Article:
The Theatreguide.London Review
In March 2020 the covid-19 epidemic
forced the closure of all British theatres. Some companies adapted
by putting archive recordings of past productions online, others
by streaming new shows. And we take the opportunity to explore
other vintage productions preserved online. Until things return to
normal we review the experience of watching live theatre onscreen.
BBC and YouTube February 2022
The major draw in this 1982 BBC broadcast of Chekhov, now in YouTube's vaults, is Judi Dench in the central role of the aristocrat who can't or won't face the fact that she's deep in debt and the family estate is about to be lost.
Dench does indeed give the character some original colours, and there is an excellent performance elsewhere in a relatively minor role. But that's about it, and your strongest response to this production is likely to be disappointment.
Though Dench's character constantly describes her life as driven by whims and passions, the actress makes it clear that there were conscious decisions at every point.
In the early scenes, when the peasant-turned-businessman Lopakhin (Bill Paterson) suggests a way that the estate can be saved, we watch Dench in close-ups as she considers and then rejects the idea – so thoroughly rejects it that she can make herself forget it was ever raised.
Elsewhere we spot something in the character that few other actresses have found – an awareness of her effect on others. When she despairs or cheers up or flirts or attacks, she is at least partly playing a role, manipulating others to win their sympathy or admiration.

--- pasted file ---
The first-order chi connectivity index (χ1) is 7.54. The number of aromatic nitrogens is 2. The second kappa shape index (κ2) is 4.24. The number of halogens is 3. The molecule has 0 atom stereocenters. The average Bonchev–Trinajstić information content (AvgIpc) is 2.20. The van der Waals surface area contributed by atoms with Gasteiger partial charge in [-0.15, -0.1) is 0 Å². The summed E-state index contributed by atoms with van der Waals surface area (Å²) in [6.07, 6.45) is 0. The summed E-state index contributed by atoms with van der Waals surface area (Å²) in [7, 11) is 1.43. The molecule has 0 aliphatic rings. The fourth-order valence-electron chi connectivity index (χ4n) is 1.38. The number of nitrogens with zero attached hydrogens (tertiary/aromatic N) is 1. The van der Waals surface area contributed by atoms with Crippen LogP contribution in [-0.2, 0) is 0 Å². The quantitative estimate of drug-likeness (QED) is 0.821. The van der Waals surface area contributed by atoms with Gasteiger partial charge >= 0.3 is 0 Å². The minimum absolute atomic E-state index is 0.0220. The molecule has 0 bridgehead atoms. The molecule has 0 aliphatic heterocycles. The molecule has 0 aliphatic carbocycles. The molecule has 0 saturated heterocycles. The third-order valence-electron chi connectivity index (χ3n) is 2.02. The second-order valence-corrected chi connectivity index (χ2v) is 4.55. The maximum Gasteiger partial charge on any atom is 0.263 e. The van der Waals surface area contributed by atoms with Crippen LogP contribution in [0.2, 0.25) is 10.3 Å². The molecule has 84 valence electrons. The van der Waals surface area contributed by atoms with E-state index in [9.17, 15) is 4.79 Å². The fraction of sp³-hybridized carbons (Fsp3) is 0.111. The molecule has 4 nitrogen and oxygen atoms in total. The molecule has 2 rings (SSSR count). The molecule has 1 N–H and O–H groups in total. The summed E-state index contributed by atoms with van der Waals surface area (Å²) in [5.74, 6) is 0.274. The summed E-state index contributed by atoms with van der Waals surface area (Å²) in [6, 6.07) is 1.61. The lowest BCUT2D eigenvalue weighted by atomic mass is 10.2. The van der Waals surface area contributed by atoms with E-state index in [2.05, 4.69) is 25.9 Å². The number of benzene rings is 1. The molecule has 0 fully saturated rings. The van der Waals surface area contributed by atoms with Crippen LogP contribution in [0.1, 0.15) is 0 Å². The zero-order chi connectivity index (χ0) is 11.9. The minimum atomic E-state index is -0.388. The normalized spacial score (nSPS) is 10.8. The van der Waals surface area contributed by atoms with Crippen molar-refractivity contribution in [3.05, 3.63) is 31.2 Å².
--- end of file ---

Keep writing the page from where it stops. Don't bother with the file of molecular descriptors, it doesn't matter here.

Five years after this broadcast Dench played Shakespeare's Cleopatra as a woman-who-had-been-beautiful and you can sense a kind of preliminary sketch here, as Mme Ranevsky uses tools from her youth, though with greater strain and effort.
The other really impressive performance here is by Anton Lesser as the one-in-every-Chekhov-play idealist imagining a paradise in the distant future and dedicating himself to working toward it.
As in the other plays, the character is written with a mix of admiration and patronisation, other characters chuckling a bit at his naivete.
But Lesser (most recently seen as the senior cop in the TV series Endeavour) invests him with such energy and moral force that he trumps any ridicule and wins every debate. The play comes alive when he's around, in ways that not even Dench can generate.
Elsewhere, very little. The usually-reliable Bill Paterson can hardly register in what should be the second lead, and everyone else is essentially invisible.
Director Richard Eyre does nicely capture the recurring Chekhovian trope in which one character pours out his or her soul to another, who hardly hears it because of being wrapped up in their own concerns.
And there are some effective bits of staging or camera placement that remind us of another Chekhov insight – that minor characters are living at the centre of their own dramas even as our attention is elsewhere.
I'm tempted to suggest that you fast-forward through the recording, pausing every time Anton Lesser comes onscreen. That's where most of what's new and special about this Cherry Orchard lies.
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